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Care Home Nurse jobs: frequently asked questions
Welcome to our Care Home Nurse jobs page, featuring all the best care home jobs for Nurses currently available across the UK. Here are some handy FAQs for anyone wishing to learn more about the profession.
What is a Care Home Nurse?
A Care Home Nurse provides care and support for people living in care homes for a variety of different reasons.
Within this role, you could support adult residents with physical disabilities, people with mental health issues like dementia, or elderly residents.
Either way, you’ll be caring for those no longer able to safely care for themselves in their own home.
You’ll either work across multiple sites within a specific geographic area (these roles are often advertised as ‘Peripatetic Nurses’), or within a single care home.
Positions are regularly available within both the private and public sector.
Care homes are very similar to nursing homes – and the two terms are often used interchangeably.
However, care homes tend to support residents with a lower level of medical dependence.
As a result, care homes tend to have a slightly lower demand for Nurses – and nursing homes are required by law to have Registered Nurses on site 24 hours a day.
Care home nursing jobs are typically shift-based and you’ll be required to provide round-the-clock support.
What does a Care Home Nurse do?
The nature of your role can vary greatly depending on the types of residents a care home supports.
Importantly, unlike a general nursing position in a hospital, you’re likely to be the only Registered Nurse or one of very few, and will have far more responsibility.
Therefore, you could oversee the activities of other medical staff and will need to create and manage healthcare plans for all of the residents.
In some cases you will also be required to provide and support end-of-life care on a regular basis, which inevitably can be extremely challenging.
Broadly speaking, your responsibilities could otherwise include:
• Writing and monitoring care plans – taking into account the medical histories of each patient
• Educating residents on their care plans and needs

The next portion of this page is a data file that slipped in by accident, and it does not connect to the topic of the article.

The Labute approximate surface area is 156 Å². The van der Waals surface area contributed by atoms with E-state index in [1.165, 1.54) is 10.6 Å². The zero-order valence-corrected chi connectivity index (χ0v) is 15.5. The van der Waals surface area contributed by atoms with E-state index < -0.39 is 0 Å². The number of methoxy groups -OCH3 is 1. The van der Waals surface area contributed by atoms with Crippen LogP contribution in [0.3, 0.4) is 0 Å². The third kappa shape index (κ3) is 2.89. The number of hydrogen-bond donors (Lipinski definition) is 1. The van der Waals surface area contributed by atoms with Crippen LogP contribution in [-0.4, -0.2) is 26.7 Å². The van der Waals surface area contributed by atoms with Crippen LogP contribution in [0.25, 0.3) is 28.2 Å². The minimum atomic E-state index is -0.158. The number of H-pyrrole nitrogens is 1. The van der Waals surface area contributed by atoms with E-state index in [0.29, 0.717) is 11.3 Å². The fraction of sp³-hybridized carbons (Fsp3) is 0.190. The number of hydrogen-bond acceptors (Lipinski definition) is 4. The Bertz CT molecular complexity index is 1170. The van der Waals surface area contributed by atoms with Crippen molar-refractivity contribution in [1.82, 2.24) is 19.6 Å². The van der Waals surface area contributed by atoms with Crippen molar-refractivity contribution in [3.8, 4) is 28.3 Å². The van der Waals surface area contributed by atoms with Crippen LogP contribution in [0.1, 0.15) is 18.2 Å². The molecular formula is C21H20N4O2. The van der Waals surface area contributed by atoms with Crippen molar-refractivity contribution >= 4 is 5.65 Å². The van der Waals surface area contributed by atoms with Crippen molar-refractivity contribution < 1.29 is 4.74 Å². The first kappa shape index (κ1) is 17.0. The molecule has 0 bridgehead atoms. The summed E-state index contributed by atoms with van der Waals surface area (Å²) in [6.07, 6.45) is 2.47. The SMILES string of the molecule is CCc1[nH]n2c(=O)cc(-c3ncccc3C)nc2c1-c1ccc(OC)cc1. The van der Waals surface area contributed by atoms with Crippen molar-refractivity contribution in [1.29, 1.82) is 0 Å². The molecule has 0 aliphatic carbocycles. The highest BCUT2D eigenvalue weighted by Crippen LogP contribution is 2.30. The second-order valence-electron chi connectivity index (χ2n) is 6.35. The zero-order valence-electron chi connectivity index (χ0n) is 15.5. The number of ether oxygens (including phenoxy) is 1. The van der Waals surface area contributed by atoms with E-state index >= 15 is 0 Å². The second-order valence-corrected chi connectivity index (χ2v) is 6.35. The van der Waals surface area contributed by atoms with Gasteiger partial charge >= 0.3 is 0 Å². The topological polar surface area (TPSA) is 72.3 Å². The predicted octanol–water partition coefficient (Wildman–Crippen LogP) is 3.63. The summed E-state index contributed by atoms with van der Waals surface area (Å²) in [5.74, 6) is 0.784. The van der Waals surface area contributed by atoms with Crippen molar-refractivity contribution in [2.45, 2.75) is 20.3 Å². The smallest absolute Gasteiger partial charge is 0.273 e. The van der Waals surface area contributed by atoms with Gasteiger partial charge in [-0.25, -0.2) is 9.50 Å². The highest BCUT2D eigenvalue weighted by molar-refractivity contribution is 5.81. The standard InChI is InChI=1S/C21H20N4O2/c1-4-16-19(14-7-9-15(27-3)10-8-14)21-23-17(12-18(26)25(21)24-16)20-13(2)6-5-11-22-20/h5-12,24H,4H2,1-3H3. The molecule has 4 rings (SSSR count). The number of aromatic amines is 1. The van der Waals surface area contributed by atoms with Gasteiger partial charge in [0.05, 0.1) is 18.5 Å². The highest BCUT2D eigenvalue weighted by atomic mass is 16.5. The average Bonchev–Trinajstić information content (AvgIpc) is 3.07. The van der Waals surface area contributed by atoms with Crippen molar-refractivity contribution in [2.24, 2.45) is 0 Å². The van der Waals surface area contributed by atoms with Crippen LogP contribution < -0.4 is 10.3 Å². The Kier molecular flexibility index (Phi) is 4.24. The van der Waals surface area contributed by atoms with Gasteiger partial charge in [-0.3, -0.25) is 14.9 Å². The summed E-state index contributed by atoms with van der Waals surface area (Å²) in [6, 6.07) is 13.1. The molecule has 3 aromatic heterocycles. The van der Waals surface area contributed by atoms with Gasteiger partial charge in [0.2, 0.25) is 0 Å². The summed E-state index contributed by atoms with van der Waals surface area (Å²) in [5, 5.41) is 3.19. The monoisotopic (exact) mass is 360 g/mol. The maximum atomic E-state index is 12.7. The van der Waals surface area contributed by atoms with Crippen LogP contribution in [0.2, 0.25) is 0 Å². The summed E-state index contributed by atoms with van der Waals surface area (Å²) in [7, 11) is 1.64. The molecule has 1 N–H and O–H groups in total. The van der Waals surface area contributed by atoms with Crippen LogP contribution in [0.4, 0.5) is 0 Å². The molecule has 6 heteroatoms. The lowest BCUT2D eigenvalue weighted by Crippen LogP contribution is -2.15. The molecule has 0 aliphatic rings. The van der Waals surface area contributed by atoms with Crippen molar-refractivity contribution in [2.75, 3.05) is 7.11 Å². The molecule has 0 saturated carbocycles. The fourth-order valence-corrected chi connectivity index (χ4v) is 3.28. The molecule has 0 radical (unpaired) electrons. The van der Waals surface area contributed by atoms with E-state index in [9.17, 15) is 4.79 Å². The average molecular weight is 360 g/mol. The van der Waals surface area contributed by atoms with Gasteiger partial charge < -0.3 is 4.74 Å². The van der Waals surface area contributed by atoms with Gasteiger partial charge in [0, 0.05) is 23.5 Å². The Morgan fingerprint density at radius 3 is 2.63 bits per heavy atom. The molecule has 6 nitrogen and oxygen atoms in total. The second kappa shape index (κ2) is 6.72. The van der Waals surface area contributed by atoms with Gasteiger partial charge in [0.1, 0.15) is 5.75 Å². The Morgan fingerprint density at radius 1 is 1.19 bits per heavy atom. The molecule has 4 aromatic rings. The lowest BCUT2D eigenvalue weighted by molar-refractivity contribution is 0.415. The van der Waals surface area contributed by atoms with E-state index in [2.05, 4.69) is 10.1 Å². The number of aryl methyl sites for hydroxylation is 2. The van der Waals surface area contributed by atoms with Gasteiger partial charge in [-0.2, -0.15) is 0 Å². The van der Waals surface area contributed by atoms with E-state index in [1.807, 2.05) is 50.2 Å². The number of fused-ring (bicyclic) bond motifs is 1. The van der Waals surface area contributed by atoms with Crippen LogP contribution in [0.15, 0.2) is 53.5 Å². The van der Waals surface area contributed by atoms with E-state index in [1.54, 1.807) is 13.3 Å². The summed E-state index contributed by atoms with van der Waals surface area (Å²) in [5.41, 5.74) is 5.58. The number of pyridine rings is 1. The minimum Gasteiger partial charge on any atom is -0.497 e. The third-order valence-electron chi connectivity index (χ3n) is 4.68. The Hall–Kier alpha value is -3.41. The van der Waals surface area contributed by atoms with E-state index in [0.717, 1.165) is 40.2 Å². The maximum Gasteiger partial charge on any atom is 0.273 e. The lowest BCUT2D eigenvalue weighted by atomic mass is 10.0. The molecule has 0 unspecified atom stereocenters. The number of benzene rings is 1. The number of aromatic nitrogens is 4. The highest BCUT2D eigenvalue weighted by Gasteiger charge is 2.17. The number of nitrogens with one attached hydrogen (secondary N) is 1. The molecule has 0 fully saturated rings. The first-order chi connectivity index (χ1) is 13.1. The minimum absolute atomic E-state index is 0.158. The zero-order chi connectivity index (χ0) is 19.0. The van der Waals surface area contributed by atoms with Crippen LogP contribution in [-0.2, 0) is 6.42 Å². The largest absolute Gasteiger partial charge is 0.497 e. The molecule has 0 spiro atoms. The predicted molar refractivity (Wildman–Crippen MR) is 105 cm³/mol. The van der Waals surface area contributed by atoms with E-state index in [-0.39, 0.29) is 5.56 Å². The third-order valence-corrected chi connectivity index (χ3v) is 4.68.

• Administering medication
• Performing regular health checks and analysing results
• Performing medical procedures where necessary
• Communicating with residents’ families about their condition and ongoing plans
• Planning resident activities according to their personal healthcare needs
• Arranging hospital transfers where necessary
Full-time and part-time positions are abundant, as are bank and agency positions. So, your working hours and shift patterns can vary greatly.
How do you become a Care Home Nurse?
Care homes don’t always offer the same level of medical support as a nursing home, so the type and number of nurses they require can vary.
Although care homes often employ a variety of healthcare professionals, support workers and Nurses, employers looking for a Care Home Nurse are normally looking for a Registered General Nurse (RGN) and Mental Health Nurse (RMN).
To become a Registered General Nurse you will of course have to complete a nursing degree, which are offered at universities all across the UK.
After that, you must register with the Nursing & Midwifery Council (NMC).
In most cases, simply being a qualified Nurse will equip you with everything you need for care home nursing jobs.
But some care homes, depending on the specialist care they provide, may require some on-the-job experience.
For anyone studying nursing with a keen interest in becoming a Care Home Nurse, it might be a good idea to seek out some part-time work within a local care home as a support worker or assistant.
This experience will be a great benefit when applying for care home nursing roles further down the line.
How much do Care Home Nurses earn?
Care Home Nurses within NHS funded establishments earn the same salary as a General Nurse in any other NHS setting.
That means you’ll earn a Band 5 salary – which currently starts at £24,214 a year.
That salary rises incrementally every year until you reach the top of your banding, which is over £30,000.
However, only a small percentage of care homes are actually publically run nowadays.
The vast majority are run by private companies, and the pay is unregulated.
Pay therefore varies greatly, but the average salary in the UK is currently around £35,000 a year.
After gaining some experience as a Care Home Nurse, you can start applying for a Senior Care Home Nurse position, which could see you earn well beyond £40,000 a year.
Many Care Home Nurses also go on to become Care Home Managers.
With the private sector dominating the provision of residential care homes, salaries and benefits will differ from one job to the next.
So, take your time to carefully review what’s on offer by each and every employer.
Find your next Care Home Nurse job today
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